The counter associate was taking telephone calls, telephone orders, and walk in orders as well as cashing out checks. I watched in awe as she was a jack of all trades. Business quickly picked up during my 20 minute wait and the line stretched to the inner entrance door. The look on her face screamed “help me, I’m overwhelmed!” Unfortunately, no one came to her aid. Finally, a very frustrated customer standing in line spoke up.

“Is somebody going to come and help her? This is ridiculous. She’s answering the phone, taking orders, and cashing us out. I mean, look at this line. You got waiters standing over there patting their heads and then you’re just standing there!” – Angry Anonymous Customer

This customer expressed her frustration to the hostess, whom I actually think may have been the manager on duty. The hostess simply stood behind the podium and indicatedthat there was nothing anyone else could do, “only one person can use the register.” I continued to watch in amazement. I understood everyone’s frustration. I was also appalled that no one did anything to relieve the line or the team member. The circus continued on as I grabbed my food and left.

The opportunity to recover the customer experience right way was lost in the moment. I left there with the impression that the team is disjointed and fail to support each other in crucial times. There was very valuable and crucial information in that angry customer’service feedback. To me, it screamed “where is your teamwork? Do you care about me? Do you hear me?” Managers and team members, treat your customer feedback as if it were a diamond. It is!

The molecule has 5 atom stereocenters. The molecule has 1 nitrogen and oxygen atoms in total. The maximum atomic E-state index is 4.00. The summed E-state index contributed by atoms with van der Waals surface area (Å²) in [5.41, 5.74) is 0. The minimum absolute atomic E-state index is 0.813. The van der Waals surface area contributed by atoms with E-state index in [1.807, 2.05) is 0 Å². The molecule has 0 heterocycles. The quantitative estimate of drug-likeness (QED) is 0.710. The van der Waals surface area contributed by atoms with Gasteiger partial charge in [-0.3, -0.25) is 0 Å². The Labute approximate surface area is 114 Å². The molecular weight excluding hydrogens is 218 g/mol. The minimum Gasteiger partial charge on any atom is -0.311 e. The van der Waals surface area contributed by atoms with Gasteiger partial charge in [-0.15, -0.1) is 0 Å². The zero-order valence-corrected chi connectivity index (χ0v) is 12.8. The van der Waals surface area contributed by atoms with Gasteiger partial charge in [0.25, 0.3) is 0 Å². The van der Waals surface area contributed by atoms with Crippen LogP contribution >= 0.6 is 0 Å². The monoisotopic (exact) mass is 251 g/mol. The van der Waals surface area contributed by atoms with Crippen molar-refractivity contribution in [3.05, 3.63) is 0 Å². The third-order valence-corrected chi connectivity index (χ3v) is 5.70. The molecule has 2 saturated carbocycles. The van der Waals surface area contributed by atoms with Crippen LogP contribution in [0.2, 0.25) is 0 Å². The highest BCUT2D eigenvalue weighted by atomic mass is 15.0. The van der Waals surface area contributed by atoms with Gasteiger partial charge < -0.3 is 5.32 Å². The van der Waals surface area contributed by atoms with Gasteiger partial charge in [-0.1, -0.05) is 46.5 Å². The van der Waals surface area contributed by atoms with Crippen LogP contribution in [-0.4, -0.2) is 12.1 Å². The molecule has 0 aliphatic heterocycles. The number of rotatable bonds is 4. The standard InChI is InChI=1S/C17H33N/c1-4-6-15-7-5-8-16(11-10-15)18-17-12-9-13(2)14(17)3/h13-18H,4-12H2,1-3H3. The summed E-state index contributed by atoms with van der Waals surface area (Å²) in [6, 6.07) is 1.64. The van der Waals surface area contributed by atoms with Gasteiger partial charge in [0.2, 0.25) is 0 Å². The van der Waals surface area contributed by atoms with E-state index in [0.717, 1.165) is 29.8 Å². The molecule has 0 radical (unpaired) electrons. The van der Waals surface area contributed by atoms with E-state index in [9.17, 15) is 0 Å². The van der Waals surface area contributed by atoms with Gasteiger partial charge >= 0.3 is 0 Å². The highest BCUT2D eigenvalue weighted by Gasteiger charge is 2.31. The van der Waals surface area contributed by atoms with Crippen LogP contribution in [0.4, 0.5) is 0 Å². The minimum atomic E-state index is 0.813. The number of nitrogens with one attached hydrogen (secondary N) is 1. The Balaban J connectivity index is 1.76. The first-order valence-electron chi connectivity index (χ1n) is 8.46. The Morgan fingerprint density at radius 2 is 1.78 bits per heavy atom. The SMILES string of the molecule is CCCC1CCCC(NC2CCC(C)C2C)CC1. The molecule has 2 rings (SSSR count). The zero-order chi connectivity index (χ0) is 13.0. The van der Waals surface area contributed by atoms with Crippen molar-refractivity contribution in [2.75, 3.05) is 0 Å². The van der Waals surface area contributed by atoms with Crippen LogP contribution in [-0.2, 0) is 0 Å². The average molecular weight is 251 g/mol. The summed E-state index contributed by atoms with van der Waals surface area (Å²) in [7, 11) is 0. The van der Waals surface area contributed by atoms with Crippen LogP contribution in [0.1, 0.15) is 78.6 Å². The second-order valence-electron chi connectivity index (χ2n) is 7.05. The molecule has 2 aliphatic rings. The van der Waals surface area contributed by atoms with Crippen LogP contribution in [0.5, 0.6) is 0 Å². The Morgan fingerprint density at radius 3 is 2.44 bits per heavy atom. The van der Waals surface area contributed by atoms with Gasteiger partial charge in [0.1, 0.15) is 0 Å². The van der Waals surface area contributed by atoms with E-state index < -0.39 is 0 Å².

What are your thoughts? Have you been the customer or team member in a similar situation? How did you handle it?

5 Signs Poor Management is Ruining Your Team

Teams are made up of a diverse group of people, all with their own unique set of values, talents, and experiences. With that, there is no surprise that issues may arise. There are many reasons that the team dynamic could be off, but could management be one of them. How do you know if management, or lack thereof, is the reason your team is fizzling? Look for these five signs…


In any team, communication is the key to being a well-oiled machine and getting things done. It is often said, communication is a two-way street. Although cliche, it is very true. In instances where team members refuse to communicate with each other or are only communicating via email/text, the message can become distorted. Email and text communications have no emotion, no voice inflection, and no body language to help the reader understand the meaning. At the first sign of a communication breakdown within the team, there should be measures taken right away to address or correct the issue. If the team cannot “self-correct” this issue, a communication issue should never be ignored. It is the managers’ job to intervene, pinpoint the underlying issue(s), and facilitate a resolution.